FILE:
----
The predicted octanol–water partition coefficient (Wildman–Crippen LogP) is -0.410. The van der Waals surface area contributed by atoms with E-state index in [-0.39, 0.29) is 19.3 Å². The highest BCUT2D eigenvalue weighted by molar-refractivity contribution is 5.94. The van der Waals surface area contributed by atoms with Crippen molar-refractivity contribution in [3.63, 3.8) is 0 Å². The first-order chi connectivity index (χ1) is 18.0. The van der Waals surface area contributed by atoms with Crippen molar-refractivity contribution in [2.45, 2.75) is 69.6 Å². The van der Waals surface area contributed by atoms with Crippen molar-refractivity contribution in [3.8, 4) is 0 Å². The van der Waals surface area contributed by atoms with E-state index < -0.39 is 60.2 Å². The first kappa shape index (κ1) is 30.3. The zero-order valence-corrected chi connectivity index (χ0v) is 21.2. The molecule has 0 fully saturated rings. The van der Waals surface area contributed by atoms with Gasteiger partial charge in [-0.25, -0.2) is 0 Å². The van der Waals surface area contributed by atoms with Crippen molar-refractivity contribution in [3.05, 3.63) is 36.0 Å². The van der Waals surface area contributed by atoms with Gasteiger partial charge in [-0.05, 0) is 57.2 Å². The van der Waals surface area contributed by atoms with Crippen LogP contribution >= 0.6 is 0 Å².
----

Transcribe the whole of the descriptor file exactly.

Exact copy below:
The predicted octanol–water partition coefficient (Wildman–Crippen LogP) is -0.410. The van der Waals surface area contributed by atoms with E-state index in [-0.39, 0.29) is 19.3 Å². The highest BCUT2D eigenvalue weighted by molar-refractivity contribution is 5.94. The van der Waals surface area contributed by atoms with Crippen molar-refractivity contribution in [3.63, 3.8) is 0 Å². The first-order chi connectivity index (χ1) is 18.0. The van der Waals surface area contributed by atoms with Crippen molar-refractivity contribution in [2.45, 2.75) is 69.6 Å². The van der Waals surface area contributed by atoms with Crippen molar-refractivity contribution in [3.8, 4) is 0 Å². The van der Waals surface area contributed by atoms with E-state index < -0.39 is 60.2 Å². The first kappa shape index (κ1) is 30.3. The zero-order valence-corrected chi connectivity index (χ0v) is 21.2. The molecule has 0 fully saturated rings. The van der Waals surface area contributed by atoms with Gasteiger partial charge in [-0.25, -0.2) is 0 Å². The van der Waals surface area contributed by atoms with Crippen molar-refractivity contribution in [3.05, 3.63) is 36.0 Å². The van der Waals surface area contributed by atoms with Gasteiger partial charge in [-0.05, 0) is 57.2 Å². The van der Waals surface area contributed by atoms with Crippen LogP contribution >= 0.6 is 0 Å².